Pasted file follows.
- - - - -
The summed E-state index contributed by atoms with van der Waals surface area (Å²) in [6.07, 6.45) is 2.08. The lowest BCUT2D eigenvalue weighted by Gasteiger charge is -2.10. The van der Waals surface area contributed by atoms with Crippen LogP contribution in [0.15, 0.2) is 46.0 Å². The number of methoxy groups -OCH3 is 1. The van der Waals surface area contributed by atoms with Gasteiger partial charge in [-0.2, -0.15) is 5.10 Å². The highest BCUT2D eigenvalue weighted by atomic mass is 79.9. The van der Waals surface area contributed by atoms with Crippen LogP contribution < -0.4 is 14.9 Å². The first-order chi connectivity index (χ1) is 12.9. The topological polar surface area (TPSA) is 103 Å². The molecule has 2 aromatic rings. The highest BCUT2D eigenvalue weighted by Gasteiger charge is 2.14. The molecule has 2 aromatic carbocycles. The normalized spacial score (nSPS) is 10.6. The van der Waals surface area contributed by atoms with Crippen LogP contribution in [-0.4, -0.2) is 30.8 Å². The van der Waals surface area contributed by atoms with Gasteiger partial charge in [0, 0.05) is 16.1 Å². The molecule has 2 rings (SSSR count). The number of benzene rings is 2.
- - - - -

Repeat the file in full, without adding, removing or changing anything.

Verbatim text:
The summed E-state index contributed by atoms with van der Waals surface area (Å²) in [6.07, 6.45) is 2.08. The lowest BCUT2D eigenvalue weighted by Gasteiger charge is -2.10. The van der Waals surface area contributed by atoms with Crippen LogP contribution in [0.15, 0.2) is 46.0 Å². The number of methoxy groups -OCH3 is 1. The van der Waals surface area contributed by atoms with Gasteiger partial charge in [-0.2, -0.15) is 5.10 Å². The highest BCUT2D eigenvalue weighted by atomic mass is 79.9. The van der Waals surface area contributed by atoms with Crippen LogP contribution < -0.4 is 14.9 Å². The first-order chi connectivity index (χ1) is 12.9. The topological polar surface area (TPSA) is 103 Å². The molecule has 2 aromatic rings. The highest BCUT2D eigenvalue weighted by Gasteiger charge is 2.14. The molecule has 2 aromatic carbocycles. The normalized spacial score (nSPS) is 10.6. The van der Waals surface area contributed by atoms with Crippen LogP contribution in [-0.4, -0.2) is 30.8 Å². The van der Waals surface area contributed by atoms with Gasteiger partial charge in [0, 0.05) is 16.1 Å². The molecule has 2 rings (SSSR count). The number of benzene rings is 2.